Last week our county was highlighted on news reports. Why? Because Kittitas County was doing better than any place in the USA with respect to its vaccination roll out. This past Monday there was a glitch. There was a surge of registrations reaching 100,000. The County’s population is about 50,000. The wait-list is temporarily closed. There was not a bunch of folks from other counties. There was an error in the system. Apparently there were a few other problems, thus they will use this opportunity to conduct additional troubleshooting before re-opening.

Item #4: We are eligible

While we can’t register for an appointment we can still get a cute form saying we are eligible.
There are no checks on one’s answers, so this seems pointless. Note, it uses the word “now.” We can’t get the shot now, but we are eligible now.
As of Friday, the shut down is still in effect.
I think the person that designed the message has a financial interest in an ink supplier. I’ve snipped about a third of the blue, and Nancy and I each have of one of these messages.

Item #5: Seattle

Sometime I’d like to show good news from Seattle. However, all the news from Seattle is nasty, but I have hope.

And that, for this week, is the not so nasty news.

Not so Nasty News January 29th

Item #1: Really Old

Sister Peggy celebrated 80 this week. Photo was the summer of 1963, I think. Two of the 4 kids had red hair.
Neither of our parents did, but there is red hair on both sides of the families.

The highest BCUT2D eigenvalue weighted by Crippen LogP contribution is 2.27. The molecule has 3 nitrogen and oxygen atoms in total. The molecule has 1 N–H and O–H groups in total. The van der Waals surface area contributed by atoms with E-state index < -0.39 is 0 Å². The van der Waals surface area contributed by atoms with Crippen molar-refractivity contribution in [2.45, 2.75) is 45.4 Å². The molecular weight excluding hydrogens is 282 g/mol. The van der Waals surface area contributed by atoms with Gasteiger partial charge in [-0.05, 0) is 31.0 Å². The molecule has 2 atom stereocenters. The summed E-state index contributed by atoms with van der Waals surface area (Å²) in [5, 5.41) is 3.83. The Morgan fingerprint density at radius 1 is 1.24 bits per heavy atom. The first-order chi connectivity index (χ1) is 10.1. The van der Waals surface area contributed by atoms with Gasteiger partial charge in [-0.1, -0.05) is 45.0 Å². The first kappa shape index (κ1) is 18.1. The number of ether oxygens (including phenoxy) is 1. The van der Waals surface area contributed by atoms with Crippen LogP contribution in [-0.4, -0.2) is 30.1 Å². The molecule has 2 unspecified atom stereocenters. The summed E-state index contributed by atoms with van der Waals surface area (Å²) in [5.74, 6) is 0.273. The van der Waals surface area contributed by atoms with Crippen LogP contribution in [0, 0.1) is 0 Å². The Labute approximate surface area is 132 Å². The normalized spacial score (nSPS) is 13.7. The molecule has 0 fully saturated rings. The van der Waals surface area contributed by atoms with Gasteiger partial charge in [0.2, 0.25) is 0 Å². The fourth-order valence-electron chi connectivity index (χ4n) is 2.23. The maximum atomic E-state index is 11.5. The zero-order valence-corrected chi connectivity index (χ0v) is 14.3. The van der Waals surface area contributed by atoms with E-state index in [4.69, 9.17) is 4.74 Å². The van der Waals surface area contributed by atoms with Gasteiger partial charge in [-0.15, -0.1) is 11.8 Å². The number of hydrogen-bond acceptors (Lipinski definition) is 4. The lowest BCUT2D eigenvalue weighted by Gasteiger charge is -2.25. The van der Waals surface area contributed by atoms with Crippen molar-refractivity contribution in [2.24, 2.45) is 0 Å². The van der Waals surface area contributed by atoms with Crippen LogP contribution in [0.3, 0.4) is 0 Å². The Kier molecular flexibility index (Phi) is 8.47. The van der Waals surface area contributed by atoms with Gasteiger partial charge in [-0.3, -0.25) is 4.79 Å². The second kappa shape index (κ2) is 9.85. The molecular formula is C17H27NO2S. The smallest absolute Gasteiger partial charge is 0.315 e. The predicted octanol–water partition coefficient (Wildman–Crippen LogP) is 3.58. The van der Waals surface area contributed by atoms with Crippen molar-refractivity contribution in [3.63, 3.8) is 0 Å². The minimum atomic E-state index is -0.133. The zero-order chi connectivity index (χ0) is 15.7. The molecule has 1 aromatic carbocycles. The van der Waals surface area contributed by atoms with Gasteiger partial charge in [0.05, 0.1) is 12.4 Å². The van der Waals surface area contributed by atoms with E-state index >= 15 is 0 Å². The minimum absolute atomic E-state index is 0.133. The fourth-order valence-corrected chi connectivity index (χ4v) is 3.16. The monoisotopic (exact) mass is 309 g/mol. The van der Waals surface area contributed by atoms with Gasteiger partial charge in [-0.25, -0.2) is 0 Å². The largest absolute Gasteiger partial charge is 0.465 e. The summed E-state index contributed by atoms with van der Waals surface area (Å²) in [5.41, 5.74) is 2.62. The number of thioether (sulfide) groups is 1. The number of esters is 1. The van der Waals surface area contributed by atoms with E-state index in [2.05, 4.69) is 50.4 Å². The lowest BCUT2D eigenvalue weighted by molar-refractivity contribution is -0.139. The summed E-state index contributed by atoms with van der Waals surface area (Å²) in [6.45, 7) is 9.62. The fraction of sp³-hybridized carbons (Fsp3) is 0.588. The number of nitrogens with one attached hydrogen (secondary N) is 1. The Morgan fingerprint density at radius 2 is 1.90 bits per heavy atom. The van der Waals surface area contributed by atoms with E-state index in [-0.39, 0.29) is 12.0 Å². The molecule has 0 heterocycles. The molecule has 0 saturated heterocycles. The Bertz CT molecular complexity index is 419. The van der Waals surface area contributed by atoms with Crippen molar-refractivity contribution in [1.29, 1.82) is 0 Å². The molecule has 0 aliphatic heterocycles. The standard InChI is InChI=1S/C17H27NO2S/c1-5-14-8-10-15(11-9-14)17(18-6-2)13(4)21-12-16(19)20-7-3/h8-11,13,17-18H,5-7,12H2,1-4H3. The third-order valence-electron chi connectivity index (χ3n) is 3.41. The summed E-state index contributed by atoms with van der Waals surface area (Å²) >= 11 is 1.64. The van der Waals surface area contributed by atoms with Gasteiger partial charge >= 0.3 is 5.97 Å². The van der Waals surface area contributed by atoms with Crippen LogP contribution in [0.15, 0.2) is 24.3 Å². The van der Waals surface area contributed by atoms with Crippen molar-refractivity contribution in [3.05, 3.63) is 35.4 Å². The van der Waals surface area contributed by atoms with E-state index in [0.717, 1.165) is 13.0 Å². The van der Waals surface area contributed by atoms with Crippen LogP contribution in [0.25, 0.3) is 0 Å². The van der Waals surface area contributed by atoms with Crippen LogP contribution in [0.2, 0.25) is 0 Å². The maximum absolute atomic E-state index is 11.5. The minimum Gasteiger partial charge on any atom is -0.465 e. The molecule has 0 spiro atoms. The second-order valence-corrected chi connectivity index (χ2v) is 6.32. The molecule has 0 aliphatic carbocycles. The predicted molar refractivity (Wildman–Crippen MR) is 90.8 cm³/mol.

Brother’s wife, Kit, also had a birthday, but is a decade older.
Happy Birthdays to you.

Item #2: Calving season

On Thursday I noticed several Bald Eagles in the trees, about 5 miles south of home. How they know when the calves are about to arrive is a mystery to me. I haven’t seen any calves or eagles closer to home. Then again, we haven’t been out and about much.
Will try for a good photo this year. We have several but none of high quality.

Item #3: Candy floss ice

That’s the English term. Here in the USA some call it “hair ice.”
Candy floss

Hair ice

Item #4: To wait, or not to wait?

We will see about signing up in a week or so. We likely won’t see more than 5 people in the next 5 days. Under 6 feet? Tuesday when Nancy gets blood drawn.
Being in a small population rural county, the Covid Panic of 2020 has had moderate impact. Never made the news.
Now that vaccines have started to flow, the County made national news.
Fun with numbers

There it says:
ELLENSBURG – Kittitas County is making national headlines over its ability to administer all its vaccination doses.

Read down and the numbers are not so stunning. There are two places where shots are being given – the goal is 215 per day at each.
They actually did better with a bit over 250 at each site. Eat your hearts out, you with a population of a million or several million residents.

The county folks claim dealing with wildfires has given folks experience coordinating multi-agency activities. So all that you need to do is have more wildfires to make giving Covid shots efficient.

And that, for this week, is the not so nasty news.